I wasn't surprised that Chalabi's army never morphed into Delta Force. An F.B.I. official recently back from Iraq told me that agents billeted next to Chalabi's mercenaries (now no longer employed by Erinys Iraq) had had a real problem with them. They were stealing everything, from F.B.I. computers to batteries for helicopters.
In an odd but lethal twist, it came out last November that the rogue K.G.B. agent Alexander V. Litvinenko had visited the London office of Erinys shortly before his death, by means of radiation poisoning, leaving behind traces of polonium 210.
Step anywhere inside the world of private military companies and you're suddenly in a demimonde where everything seems connected to everything else. When retired general Jay Garner arrived in Iraq in April of 2003 to become the country's civilian administrator, he hired two former South African commandos as part of his security detail. They were known to Garner only as Lion and Louwtjie, and they worked for a company called Meteoric Tactical Solutions. (Where do they get these names?) After Garner was replaced by Paul Bremer, the two commandos went to work for Bernard Kerik, the former New York police commissioner, whom Bremer had brought in to create an Iraqi police force. Under a $600,000 contract, Meteoric agreed to provide Kerik's protection and to help train the police.
So it came as something of a surprise when, in March of 2004, Lion and Louwtjie were arrested in Harare, Zimbabwe, along with Tim Spicer's friend and associate Simon Mann. They had been preparing to collect 61 Kalashnikov rifles, 45,000 rounds of ammunition, and 150 grenades, and then to fly it all, together with 65 mercenaries, into Equatorial Guinea and overthrow the government.
Equatorial Guinea, on the Bight of Biafra, is run by Teodoro Obiang Nguema Mbasogo, one of the most corrupt and bizarre leaders in the world. He has been accused of eating his opponents. To be sure, his predecessor and uncle, Francisco Macias Nguema, was no better. In 1975, after a failed coup attempt, the elder Nguema had his Moroccan palace guards shoot 150 accused conspirators in a soccer stadium, while the palace band played "Those Were the Days." The country's location in the armpit of Africa is all too apt. But among a certain stratum of operatives, Equatorial Guinea has long represented a kind of unholy grail—the subject of wistful, late-night "What if?" conversations. The idea of overthrowing the government there is tempting for two reasons. First, on a per capita basis Equatorial Guinea produces more oil than Saudi Arabia. Second, Equatorial Guinea has no military to speak of—nothing a lightly armed mercenary force couldn't take care of. Unfortunately for Lion and Louwtjie, the coup plans were an open secret, and South Africa tipped off Nguema just as the coup got under way.
When Garner was asked in an NPR interview about Lion and Louwtjie's arrest, he said he didn't see the significance. "Did it surprise me? No, because the guys are in that kind of work, and they're tough guys." Garner went on to compare fighting the Iraq war to playing football. "It was a game of audibles," he said. "And every day you walked up to the line of scrimmage there and you looked down to see what was across the line of scrimmage. You called a few audibles and changed it."
Whose Side Are They On?
It's easy to imagine how a young man in Fallujah, where the unemployment rate is now perhaps 70 percent, views private military contractors. They arrive in the form of an armored GMC Suburban, with smoked windows, bearing down at high speed. The closest thing to a visible human being is the turret gunner. But in his Kevlar helmet and blue-mirrored wraparound Oakleys, the gunner doesn't seem all that human. The young Iraqi knows that the gunner makes more money in a year than he will in a lifetime, that he is effectively immune from prosecution, and that he won't hesitate to shoot if people don't get out of the way fast enough.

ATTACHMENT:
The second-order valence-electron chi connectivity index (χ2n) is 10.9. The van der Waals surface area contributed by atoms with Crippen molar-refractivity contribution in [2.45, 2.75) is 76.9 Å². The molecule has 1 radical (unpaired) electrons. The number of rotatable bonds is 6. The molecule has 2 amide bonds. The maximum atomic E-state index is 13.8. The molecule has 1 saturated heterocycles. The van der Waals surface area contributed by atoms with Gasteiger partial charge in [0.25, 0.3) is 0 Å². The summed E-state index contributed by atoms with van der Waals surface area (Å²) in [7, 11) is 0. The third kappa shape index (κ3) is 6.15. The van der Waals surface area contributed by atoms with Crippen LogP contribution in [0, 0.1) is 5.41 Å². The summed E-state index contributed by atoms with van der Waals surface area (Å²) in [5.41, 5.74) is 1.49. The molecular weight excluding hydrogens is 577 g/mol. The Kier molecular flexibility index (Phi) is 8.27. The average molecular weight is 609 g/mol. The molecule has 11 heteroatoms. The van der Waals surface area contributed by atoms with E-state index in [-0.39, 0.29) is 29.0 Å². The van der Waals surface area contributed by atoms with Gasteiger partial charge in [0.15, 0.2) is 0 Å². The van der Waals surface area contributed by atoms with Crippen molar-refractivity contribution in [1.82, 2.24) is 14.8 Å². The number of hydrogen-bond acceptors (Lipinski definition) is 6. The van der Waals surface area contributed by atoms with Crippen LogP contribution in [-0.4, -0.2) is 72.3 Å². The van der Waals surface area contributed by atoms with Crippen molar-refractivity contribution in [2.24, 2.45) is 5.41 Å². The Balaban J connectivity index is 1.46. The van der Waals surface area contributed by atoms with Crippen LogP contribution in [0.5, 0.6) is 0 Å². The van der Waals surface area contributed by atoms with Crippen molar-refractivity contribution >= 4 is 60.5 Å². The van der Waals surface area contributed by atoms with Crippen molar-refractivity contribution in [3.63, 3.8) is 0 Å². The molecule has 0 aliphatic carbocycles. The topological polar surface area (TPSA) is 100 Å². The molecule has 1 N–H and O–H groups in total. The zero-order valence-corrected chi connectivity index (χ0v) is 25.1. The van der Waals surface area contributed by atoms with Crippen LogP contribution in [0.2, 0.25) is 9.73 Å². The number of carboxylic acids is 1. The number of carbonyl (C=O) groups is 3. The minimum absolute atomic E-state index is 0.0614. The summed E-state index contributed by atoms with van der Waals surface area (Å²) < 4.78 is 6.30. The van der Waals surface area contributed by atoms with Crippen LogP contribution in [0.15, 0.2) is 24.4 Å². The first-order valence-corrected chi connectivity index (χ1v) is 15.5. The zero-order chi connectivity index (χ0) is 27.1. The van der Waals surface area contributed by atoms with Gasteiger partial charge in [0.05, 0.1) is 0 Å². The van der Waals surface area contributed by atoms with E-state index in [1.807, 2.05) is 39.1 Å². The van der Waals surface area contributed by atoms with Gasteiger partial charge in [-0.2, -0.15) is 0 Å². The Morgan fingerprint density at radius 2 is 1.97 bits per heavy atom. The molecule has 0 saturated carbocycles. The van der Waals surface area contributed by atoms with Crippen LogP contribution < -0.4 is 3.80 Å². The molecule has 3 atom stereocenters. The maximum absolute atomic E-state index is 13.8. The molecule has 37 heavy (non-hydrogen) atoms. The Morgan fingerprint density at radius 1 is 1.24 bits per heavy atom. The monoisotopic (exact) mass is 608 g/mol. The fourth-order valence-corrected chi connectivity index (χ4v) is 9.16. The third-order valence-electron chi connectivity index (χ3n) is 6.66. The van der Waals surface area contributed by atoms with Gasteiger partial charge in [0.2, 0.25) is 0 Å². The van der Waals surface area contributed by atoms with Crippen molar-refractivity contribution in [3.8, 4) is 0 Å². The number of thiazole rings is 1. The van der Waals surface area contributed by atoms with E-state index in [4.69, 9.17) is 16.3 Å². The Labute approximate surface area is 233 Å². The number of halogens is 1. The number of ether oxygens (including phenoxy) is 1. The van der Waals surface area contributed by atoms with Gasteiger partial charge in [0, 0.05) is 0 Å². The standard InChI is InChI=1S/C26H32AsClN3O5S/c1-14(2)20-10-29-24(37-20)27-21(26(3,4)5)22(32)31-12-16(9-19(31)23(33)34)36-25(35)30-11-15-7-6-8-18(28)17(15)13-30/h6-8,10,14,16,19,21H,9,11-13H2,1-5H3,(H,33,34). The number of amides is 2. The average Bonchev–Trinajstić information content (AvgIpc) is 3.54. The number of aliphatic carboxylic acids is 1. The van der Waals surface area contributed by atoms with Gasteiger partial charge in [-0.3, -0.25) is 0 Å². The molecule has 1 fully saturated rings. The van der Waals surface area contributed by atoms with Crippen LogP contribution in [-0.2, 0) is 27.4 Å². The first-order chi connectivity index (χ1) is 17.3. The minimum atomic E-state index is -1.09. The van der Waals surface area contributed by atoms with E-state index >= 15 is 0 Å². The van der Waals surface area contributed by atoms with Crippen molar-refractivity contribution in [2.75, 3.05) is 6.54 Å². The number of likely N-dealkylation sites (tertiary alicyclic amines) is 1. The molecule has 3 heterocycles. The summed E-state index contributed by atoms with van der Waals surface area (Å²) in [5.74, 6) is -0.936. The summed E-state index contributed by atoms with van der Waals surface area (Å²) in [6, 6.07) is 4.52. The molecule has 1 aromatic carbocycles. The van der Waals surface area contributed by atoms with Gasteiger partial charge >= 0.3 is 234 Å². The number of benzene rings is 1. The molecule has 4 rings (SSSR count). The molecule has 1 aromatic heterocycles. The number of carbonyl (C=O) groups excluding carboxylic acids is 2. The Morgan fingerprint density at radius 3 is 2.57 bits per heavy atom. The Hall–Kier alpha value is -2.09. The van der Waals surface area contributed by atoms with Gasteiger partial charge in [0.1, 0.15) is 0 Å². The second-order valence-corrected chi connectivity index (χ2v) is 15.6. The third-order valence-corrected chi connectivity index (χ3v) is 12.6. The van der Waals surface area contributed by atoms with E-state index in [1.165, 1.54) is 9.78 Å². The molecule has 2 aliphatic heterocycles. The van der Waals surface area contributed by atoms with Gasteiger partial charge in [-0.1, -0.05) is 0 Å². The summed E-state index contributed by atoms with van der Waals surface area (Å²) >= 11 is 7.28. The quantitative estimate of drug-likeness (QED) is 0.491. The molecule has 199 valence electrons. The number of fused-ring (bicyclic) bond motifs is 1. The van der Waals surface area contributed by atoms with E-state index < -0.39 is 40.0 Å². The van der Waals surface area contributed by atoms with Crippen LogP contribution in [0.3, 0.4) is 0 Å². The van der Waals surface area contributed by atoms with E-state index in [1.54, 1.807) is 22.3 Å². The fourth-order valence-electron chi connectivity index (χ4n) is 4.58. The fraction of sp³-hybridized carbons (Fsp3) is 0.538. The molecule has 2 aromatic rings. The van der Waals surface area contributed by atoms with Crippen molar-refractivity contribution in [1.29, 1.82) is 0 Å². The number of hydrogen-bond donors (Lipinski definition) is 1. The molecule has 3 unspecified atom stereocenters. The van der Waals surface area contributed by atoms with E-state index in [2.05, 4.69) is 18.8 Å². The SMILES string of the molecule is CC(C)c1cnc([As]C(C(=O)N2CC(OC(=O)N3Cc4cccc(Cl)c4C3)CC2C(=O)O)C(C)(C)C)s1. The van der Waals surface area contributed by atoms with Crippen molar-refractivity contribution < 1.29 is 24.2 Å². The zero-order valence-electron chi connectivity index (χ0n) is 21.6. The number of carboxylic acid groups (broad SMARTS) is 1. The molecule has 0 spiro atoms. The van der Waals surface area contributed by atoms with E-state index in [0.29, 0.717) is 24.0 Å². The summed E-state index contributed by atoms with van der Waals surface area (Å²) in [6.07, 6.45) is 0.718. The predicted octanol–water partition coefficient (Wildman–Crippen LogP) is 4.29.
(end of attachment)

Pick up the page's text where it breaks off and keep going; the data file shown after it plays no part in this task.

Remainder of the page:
One of the first things on the new Democratic agenda in Congress will be to get a grip on military contractors. The question is: How tight will that grip be? A five-word change in a federal provision, slipped into recent Pentagon legislation, has the effect of bringing contractors for the first time under the Uniform Code of Military Justice. (Up to now, as one industry newsletter has noted, "not one contractor of the entire military industry in Iraq has been charged with any crime.") We'll see what happens. Private military companies—companies providing security in the field—make up a $30-billion-a-year industry globally, and with all the lobbying clout that comes from that kind of money, getting any kind of grip won't be easy. And the mercenaries have many friends, who move in and out of government. The current deputy director of the C.I.A., Steve Kappes, came from ArmorGroup, a private military company that has security contracts in Iraq. Before Kappes was at ArmorGroup, he was at the C.I.A. Cofer Black, a former counterterrorism chief at the C.I.A. and then the coordinator for counterterrorism at the State Department, with ambassadorial rank, left to become the vice-chairman of Blackwater, which does much of its business in Iraq. The pieces all fit a little too snugly.
Iraq will wind down one day, and America and Britain will pull out. Tim Spicer talks bravely about how private military contractors will stay and finish the job, but Aegis and the other companies won't in fact be running the show. Some will be racing the troops to the Kuwaiti or Jordanian border. Others, especially in the relatively stable North and South, will stay on, living off the oil industry and worming their way into local business opportunities, not all of them on the sunny side of the street. Spicer and his caste of ex-soldiers turned mercenaries will never be out of work. There will always be wars in obscure places, where we won't or can't send our own soldiers, either because the military is too small or the political fallout is too large. You really want to do something about places like Rwanda and Darfur? Who are you going to call?
Last year Cofer Black addressed a convention of mercenaries in Jordan, and he floated a plan to create a full-size Blackwater brigade, ready to be deployed virtually anywhere, for a price. "It's an intriguing, good idea from a practical standpoint because we're low-cost and fast," Black explained. "The issue is: Who's going to let us play on their team?"